Something to consider- lets say some complaints come to you which they will. Anything from spam complaints, to Bitninja, to Spamhaus, etc. What are you planning to do to keep Spamhaus off your back because they'll complain to your upstream who will stop routing your IPs. I've seen this happen. You have to anticipate this and have a good relationship with your provider.

    How to clean up a questionable reputation: throw the kids some BF/CM offers.

  • sanfee said: If I then host copyrighted content the actual hosting provider wont get in trouble or receive any DMCA emails, right? All emails will be sent to the whois information on the IP which will be my own personal.

    Bottom line, you can't stop people from sending emails wherever they choose to send them. If they don't get the response they want from you (actual taking down of infringing materials), they may well e-mail your upstreams.

    Yes, having your own ASN and IP blocks with your contact info should help to direct first-line takedown attempts to your e-mail.

    zafouhar said: Say you have an ASN etc in the US but are based in Europe, what can anyone in the US legally do to you if you do not comply with DMCA complaints?

    If they are very determined, they can get a presence in your country and sue you locally. You have copyright laws in your country, right? This does not work well against mere consumers in Europe but it really ought to against website operators.

    sanfee said: So technically its much harder to contact the actual hosting company if you have your own ASN and announce it through them, correct?

    Not really, there are lots of easy ways to find that out. Either the actual hosting company has it's own ASN in the AS path, or the data center's is, I would guess these two possibilities cover 95%+ of setups.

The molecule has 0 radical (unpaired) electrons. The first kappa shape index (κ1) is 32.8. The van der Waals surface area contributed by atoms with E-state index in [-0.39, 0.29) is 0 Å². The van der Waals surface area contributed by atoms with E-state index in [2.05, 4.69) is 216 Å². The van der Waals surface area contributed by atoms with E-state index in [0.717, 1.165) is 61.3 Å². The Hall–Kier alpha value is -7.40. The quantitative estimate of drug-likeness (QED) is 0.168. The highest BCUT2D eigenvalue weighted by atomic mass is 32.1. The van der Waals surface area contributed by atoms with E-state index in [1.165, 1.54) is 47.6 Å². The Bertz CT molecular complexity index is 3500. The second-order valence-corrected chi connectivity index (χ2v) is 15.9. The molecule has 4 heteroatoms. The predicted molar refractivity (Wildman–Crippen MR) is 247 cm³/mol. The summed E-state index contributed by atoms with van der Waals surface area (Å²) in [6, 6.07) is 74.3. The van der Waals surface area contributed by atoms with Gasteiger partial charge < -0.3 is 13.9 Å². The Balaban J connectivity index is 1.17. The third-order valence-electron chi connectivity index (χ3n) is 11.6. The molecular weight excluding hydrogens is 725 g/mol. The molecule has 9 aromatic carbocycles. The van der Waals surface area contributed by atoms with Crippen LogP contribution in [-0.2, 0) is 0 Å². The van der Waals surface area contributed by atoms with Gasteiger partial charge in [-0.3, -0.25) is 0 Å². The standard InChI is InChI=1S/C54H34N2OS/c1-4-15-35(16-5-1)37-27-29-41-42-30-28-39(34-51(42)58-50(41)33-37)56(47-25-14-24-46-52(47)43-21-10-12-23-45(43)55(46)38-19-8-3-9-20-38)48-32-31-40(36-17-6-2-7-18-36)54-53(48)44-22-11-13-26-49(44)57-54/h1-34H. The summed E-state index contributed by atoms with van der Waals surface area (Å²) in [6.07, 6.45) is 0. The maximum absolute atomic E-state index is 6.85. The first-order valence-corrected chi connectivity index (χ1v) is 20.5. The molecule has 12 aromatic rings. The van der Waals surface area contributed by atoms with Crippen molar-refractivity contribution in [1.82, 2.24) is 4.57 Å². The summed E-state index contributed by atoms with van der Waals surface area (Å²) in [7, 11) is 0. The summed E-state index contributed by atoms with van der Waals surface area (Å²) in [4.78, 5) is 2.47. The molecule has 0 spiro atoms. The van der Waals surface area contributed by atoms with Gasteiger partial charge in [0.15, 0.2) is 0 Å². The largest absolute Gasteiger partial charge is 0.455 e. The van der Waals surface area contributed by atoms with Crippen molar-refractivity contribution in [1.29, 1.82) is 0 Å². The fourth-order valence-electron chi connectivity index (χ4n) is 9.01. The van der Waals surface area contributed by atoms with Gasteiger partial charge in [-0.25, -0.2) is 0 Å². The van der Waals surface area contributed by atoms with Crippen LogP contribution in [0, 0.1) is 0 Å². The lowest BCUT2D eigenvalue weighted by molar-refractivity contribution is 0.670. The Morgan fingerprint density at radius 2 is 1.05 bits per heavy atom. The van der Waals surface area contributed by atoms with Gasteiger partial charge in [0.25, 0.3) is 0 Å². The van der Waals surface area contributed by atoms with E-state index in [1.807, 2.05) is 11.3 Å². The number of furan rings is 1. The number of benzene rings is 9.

• WilliamWilliam Member, Provider

    singsing said: Not really, there are lots of easy ways to find that out. Either the actual hosting company has it's own ASN in the AS path, or the data center's is, I would guess these two possibilities cover 95%+ of setups.

    99.9% even, someone must provide transit in the end unless the peer is private, which would still give away the last peer on the left of the AS before the private peer.

  • William said: 99.9% even, someone must provide transit in the end unless the peer is private, which would still give away the last peer on the left of the AS before the private peer.

    Well, I was thinking if someone connects with their own ASN directly to a Tier1s at a carrier neutral DC, then there might not be any obvious info in the AS path indicating which DC they are operating from. But of course still possible to home in on it by pinging the host from different points.

    For DMCA purposes however, it's actually good to have as many upstreams in the chain as possible. This is because the level of clue of what to do about a DMCA takedown notice decreases as you go up the chain. In 2009, Hurricane Electric shut down an entire connection due to (as far as we know) a single DMCA complaint of dubious merit. http://www.huffingtonpost.com/2009/10/23/chamber-of-commerce-stron_n_332087.html Since there was a "middleman" ISP in this case, it resulted in a lot of websites being taken down. Of course, HE's response was a little irrational. Legally speaking, if we can assume this was a colo deal with the middleman ISP, HE is only a "mere conduit", and does not store data beyond the minimum necessary to forward it through the Internet. HE would only have to act if/when they notice repeated/persistent infringement that their customer ISP does not address.